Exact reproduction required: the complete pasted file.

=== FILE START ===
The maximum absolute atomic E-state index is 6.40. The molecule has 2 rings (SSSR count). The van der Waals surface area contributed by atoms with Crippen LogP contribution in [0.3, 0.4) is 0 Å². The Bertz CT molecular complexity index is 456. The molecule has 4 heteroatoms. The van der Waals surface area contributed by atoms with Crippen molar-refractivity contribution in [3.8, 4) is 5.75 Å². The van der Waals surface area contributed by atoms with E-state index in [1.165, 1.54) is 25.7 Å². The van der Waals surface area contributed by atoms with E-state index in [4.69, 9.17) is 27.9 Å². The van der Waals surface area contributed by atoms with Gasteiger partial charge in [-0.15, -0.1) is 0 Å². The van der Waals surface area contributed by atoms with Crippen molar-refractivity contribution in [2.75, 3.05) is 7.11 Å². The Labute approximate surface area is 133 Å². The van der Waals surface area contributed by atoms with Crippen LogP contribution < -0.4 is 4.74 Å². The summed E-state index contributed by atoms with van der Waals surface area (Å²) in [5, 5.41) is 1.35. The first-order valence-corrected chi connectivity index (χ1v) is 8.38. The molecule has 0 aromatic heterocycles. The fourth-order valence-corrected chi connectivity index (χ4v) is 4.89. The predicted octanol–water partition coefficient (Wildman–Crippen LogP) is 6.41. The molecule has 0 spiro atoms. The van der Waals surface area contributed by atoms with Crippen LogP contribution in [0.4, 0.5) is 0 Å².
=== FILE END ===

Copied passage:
The maximum absolute atomic E-state index is 6.40. The molecule has 2 rings (SSSR count). The van der Waals surface area contributed by atoms with Crippen LogP contribution in [0.3, 0.4) is 0 Å². The Bertz CT molecular complexity index is 456. The molecule has 4 heteroatoms. The van der Waals surface area contributed by atoms with Crippen molar-refractivity contribution in [3.8, 4) is 5.75 Å². The van der Waals surface area contributed by atoms with E-state index in [1.165, 1.54) is 25.7 Å². The van der Waals surface area contributed by atoms with E-state index in [4.69, 9.17) is 27.9 Å². The van der Waals surface area contributed by atoms with Gasteiger partial charge in [-0.15, -0.1) is 0 Å². The van der Waals surface area contributed by atoms with Crippen molar-refractivity contribution in [2.75, 3.05) is 7.11 Å². The Labute approximate surface area is 133 Å². The van der Waals surface area contributed by atoms with Crippen LogP contribution < -0.4 is 4.74 Å². The summed E-state index contributed by atoms with van der Waals surface area (Å²) in [5, 5.41) is 1.35. The first-order valence-corrected chi connectivity index (χ1v) is 8.38. The molecule has 0 aromatic heterocycles. The fourth-order valence-corrected chi connectivity index (χ4v) is 4.89. The predicted octanol–water partition coefficient (Wildman–Crippen LogP) is 6.41. The molecule has 0 spiro atoms. The van der Waals surface area contributed by atoms with Crippen LogP contribution in [0.4, 0.5) is 0 Å².